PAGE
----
Life admin. We all have to do it but when you become a mother it gets multiplied by the number of children you have. I’ve also noticed some mothers take on their husband/partner’s life admin too. Personally I refuse to do that. This means that my in laws rarely get birthday cards and my husband hasn’t been to the dentist since he left home but, you know, I have to draw the line somewhere. Here’s my job description as household PA. A job I hold down in addition to Motherhood and attempting to earn a living.
You’d imagine that by 8, my son would be taking some responsibility for his own personal hygiene. Not so. Ensuring that he doesn’t go out stinking to high heaven is still my responsibility. It involves me reminding him multiple times to get in the shower. I also have to listen at the door to make sure he is actually brushing his teeth as opposed to holding the toothbrush and staring into space.
Children need to see the dentist, the optician and from time to time the Doctor. First I have to make these appointments. I can tell you that the dentist’s receptionist is less than impressed when you phone up and say I’d like an appointment for two children but the only time we can do is on a Monday at 5pm between swimming and cubs.
Next I have to get them there. First I have to deal with the “Who’s turn is it to sit in the front” argument (I never have any idea). Then I have to fight my way through the after school traffic only to arrive late and be glared at by the receptionist.
I’m lucky that, most of the time I don’t need any childcare. Then the summer holidays arrive. While my work is flexible I can’t actually take 6 weeks off. My youngest isn’t keen on holiday camps and the like and will only go if she can stay with her brother. You can imagine how he loves that. I spend ages researching suitable camps that allow 6 and 8 year olds to stay together. These are few and far between.
This is the most high pressure bit. If I drop the ball, the consequence is likely to be a heart broken child. I experienced this first hand when I completely forgot I was supposed to be at Boy Child’s school to taste the chocolate bar he’d made. I wasn’t even doing anything, I just totally forgot until I was walking out of the door for pick up. I’m not sure who cried more, me or him.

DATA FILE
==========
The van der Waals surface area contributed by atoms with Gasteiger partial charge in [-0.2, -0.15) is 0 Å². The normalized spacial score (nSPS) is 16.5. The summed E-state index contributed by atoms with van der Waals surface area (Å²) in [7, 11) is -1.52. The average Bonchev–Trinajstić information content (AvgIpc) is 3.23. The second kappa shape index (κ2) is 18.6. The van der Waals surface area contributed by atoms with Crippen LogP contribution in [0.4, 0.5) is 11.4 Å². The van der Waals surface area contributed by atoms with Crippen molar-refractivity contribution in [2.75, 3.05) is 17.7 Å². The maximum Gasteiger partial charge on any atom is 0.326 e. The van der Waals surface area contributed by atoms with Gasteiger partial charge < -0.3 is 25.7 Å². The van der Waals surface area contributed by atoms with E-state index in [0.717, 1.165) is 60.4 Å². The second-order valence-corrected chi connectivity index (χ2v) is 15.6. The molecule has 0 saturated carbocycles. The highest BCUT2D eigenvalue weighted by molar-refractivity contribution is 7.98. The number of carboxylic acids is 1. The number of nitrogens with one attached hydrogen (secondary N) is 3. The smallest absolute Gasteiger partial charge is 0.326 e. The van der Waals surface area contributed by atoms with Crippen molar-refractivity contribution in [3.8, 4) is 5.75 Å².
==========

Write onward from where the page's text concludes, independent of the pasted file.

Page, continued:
This part of my role also incorporates taxi driver (see the issues highlighted in the appointments section). I’ve put limits on how many activities we do (Boy Child would do everything if I let him). Even then, we still only have two days a week where I don’t have to make sure they are in the right place, at the right time, with the right stuff.
Making Holidays/Days out Happen
Chris openly admits that, without me, they’d just stay home all the time (or end up in the pub with the soft play). I spend ages researching things for us to do, places to visit and the cheapest holidays. Woe betide anyone who complains.
I have to make these happen too. Don’t get me wrong, the children have plenty of ideas. It’s just that I have to rein them back to reality and try and find ways to make their ideas affordable. Not to mention dealing with booking it, invites (just bloody RSVP people!), cake, party bags and refereeing the fight that breaks out over who ate the last chocolate spread sandwich.
I also have to deal with the admin of all the parties the children attend. That means RSVPing (ALWAYS and in good time!), buying a present, cajoling the child into writing the card, making sure the child looks presentable (Girl Child likes to go in a football kit and Boy Child lives in jogging bottoms), arranging childcare for the uninvited child and getting them there as well as getting the other child to the party.
And that’s not all…
I also have to buy the food, plan the meals, make the pack lunches, write in the reading diaries, get the children to do their homework, make sure the right clothes are clean and make sure everyone has taken their vitamins. If you add in all of the worrying we do and time we spend trying to assuage that worry, this post would go on forever.
In my case some of this is my fault. I can be a bit of a control freak and actually would really dislike it if Chris wanted to take over planning the holidays. He also tries to help with things like the personal hygiene issue but with the best will in the world, I’m here more than him so most of it will always fall and me and I suspect it’s the same for most Mums. Just remember to include all these great skills on your CV. I bet there are loads of bosses out there that could do with a few reminders about personal hygiene.